Area Forecast Discussion
Issued by NWS Dallas/Fort Worth, TX

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FXUS64 KFWD 240304 AAB

Area Forecast Discussion...UPDATED
National Weather Service Fort Worth TX
1004 PM CDT Fri Jun 23 2017

The leading edge of the outflow boundary/front is moving south
through our northern counties along the Red River. This activity
will likely persist for at least a few more hours with a threat
for strong and severe storms. Additional development of more
widespread activity is still expected overnight, but our southern
counties may be spared until after 7 am in the morning. Main
adjustment for the update was to lower (but not completely remove)
PoPs across our Central Texas counties overnight.



.AVIATION... /Issued 714 PM CDT Fri Jun 23 2017/
/00Z TAFs/

Concerns...Thunderstorms at all the TAF airports and MVFR cigs.

A combination of pre-frontal wind shifts, outflow boundaries and a
cold front are moving across parts of Texas and Oklahoma this
evening. While confidence is high that rain will occur in North
and Central Texas overnight and into Saturday morning, the smaller
details of timing and duration of rain will continue to be
adjusted through the period. The latest thinking is some isolated
to scattered storms are possible in the DFW area between 03-08Z
as one boundary pushes into the region, but better rain chances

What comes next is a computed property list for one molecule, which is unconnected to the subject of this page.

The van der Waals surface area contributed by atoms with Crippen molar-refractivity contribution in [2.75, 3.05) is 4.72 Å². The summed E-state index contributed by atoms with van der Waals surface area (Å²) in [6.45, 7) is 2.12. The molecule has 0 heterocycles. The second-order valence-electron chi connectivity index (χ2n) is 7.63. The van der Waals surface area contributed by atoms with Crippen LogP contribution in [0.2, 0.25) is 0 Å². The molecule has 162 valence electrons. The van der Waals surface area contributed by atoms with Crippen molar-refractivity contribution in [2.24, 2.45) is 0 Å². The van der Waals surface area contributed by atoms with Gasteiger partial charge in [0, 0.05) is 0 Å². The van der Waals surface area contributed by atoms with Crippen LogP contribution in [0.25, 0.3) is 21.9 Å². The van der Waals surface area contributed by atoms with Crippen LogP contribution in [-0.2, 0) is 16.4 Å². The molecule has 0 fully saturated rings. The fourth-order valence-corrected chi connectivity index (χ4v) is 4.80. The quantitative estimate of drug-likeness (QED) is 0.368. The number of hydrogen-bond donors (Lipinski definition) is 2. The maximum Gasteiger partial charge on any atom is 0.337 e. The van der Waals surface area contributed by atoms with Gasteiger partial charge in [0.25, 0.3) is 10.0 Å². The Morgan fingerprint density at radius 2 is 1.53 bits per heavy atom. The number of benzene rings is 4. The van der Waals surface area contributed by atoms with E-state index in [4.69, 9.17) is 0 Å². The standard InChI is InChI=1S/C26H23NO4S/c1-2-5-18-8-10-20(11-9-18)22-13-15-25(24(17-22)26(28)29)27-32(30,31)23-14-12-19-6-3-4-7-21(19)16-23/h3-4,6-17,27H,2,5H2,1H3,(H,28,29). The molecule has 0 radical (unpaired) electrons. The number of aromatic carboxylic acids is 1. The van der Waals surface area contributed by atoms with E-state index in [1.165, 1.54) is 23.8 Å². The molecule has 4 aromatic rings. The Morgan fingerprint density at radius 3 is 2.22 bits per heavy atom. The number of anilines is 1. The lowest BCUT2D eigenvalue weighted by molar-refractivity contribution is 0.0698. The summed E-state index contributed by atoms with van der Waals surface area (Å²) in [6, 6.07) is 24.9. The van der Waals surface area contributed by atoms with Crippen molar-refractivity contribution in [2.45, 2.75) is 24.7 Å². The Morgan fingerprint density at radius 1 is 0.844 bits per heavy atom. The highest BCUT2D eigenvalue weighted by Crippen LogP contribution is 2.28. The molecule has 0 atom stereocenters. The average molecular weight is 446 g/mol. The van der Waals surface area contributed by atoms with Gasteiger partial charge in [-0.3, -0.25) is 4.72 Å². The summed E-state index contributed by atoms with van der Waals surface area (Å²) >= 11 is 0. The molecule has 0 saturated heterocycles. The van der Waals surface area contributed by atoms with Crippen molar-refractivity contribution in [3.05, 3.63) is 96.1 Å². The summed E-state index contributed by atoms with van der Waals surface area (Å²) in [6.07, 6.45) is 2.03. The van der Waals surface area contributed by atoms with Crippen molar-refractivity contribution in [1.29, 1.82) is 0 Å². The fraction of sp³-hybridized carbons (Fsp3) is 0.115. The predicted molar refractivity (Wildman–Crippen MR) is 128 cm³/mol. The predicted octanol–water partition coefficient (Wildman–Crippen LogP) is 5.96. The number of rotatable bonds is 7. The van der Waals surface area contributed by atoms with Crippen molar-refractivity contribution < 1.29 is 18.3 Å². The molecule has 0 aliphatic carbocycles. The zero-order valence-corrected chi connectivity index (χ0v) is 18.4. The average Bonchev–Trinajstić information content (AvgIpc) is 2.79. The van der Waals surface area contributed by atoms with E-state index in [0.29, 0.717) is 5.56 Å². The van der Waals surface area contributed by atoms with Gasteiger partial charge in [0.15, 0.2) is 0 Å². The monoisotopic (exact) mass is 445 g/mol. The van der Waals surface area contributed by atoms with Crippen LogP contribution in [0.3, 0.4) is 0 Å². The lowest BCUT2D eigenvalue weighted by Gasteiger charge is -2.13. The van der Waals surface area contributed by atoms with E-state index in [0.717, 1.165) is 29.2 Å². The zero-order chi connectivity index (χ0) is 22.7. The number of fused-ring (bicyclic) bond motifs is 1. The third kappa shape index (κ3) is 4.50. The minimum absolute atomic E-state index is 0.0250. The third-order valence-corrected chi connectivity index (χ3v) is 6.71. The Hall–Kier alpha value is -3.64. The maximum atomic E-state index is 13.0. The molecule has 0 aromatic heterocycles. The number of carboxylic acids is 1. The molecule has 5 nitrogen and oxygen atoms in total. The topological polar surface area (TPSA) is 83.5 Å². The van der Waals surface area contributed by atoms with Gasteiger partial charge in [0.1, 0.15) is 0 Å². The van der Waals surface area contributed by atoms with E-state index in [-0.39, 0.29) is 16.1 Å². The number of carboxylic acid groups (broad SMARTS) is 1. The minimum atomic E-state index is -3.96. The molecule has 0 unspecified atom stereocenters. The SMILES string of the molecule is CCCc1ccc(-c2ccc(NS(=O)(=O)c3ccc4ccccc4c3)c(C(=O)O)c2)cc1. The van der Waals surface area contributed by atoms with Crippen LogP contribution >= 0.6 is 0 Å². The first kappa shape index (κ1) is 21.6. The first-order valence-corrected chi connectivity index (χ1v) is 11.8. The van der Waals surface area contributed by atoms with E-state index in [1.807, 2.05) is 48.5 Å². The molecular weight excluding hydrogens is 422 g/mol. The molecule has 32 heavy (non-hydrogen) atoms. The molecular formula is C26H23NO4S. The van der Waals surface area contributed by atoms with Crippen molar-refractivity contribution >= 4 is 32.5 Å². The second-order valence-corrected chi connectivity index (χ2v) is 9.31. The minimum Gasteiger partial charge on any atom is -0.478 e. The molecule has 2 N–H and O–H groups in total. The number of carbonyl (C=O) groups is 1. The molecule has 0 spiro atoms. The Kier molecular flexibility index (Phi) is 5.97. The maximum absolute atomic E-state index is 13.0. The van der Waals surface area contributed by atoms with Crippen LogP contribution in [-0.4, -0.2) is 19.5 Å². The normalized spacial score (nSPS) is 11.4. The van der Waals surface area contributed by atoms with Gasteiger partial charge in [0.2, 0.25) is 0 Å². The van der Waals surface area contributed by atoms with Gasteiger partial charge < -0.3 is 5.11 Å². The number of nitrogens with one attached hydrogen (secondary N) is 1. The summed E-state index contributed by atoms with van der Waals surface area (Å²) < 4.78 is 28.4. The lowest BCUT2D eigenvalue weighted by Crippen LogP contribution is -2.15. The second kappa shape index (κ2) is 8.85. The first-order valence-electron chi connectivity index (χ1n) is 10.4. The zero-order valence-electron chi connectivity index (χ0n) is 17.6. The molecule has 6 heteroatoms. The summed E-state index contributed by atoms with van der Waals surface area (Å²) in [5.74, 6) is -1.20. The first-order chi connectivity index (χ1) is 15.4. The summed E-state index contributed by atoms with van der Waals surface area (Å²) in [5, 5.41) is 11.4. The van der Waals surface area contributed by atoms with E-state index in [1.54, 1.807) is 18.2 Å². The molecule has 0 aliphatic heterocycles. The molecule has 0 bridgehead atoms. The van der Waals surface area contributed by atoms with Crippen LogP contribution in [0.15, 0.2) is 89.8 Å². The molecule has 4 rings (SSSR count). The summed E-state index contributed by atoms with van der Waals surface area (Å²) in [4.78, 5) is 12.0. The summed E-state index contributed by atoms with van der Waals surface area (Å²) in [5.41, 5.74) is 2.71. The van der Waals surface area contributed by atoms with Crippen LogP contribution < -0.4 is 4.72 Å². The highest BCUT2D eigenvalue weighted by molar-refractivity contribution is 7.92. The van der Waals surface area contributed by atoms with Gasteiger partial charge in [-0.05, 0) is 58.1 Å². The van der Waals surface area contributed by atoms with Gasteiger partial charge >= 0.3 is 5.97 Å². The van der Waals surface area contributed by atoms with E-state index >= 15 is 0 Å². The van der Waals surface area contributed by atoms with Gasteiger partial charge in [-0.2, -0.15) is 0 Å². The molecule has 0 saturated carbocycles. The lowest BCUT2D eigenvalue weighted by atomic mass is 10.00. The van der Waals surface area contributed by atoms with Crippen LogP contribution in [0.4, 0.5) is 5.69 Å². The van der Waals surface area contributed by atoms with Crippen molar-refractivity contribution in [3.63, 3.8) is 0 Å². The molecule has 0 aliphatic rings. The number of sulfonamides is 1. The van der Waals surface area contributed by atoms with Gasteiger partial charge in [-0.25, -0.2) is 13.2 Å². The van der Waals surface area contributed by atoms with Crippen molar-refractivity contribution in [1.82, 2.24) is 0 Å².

are after 08Z when the cold front and an upper level disturbance
move into the area. Most of the thunder activity should move south
of the DFW area by mid morning with some additional shower and
thunderstorm activity lingering through about midday. For Waco,
the window for rain and storm activity looks to be between 09-13Z
with some shower activity prevailing through about midday. Some of
the storms could be strong or even severe with a main threat for
severe criteria winds and brief heavy rainfall, and possibly some

MVFR cigs are expected around daybreak at all the TAF sites, with
an improvement to VFR around midday in the Metroplex, but likely
not until mid afternoon for KACT. South to southeast winds this
evening will become northeast and north later this evening and



.SHORT TERM... /Issued 312 PM CDT Fri Jun 23 2017/
/Tonight and Saturday/

Temperatures this afternoon have rocketed into the upper 90s to
near 100 degrees across the western 2/3rds of our CWA, with lower
to mid 90s showing up to the east. Dewpoint temperatures have been
hesitant to mix out so far, although we are seeing them slowly
fall into the lower 70s for the most part. The resulting heat
index values are an oppressively uncomfortable 100 to 110 degrees
at this hour, but these will fall below the century mark around or
shortly after 7 PM.

Regional surface observations, radar, and satellite data depict a
southeastward-advancing cold front which stretches from the Texas
Panhandle, northeast towards Frederick, Oklahoma, and just south
of Oklahoma City. Winds ahead of the actual cold front appear to
be steadily backing, which is effectively reducing the along-front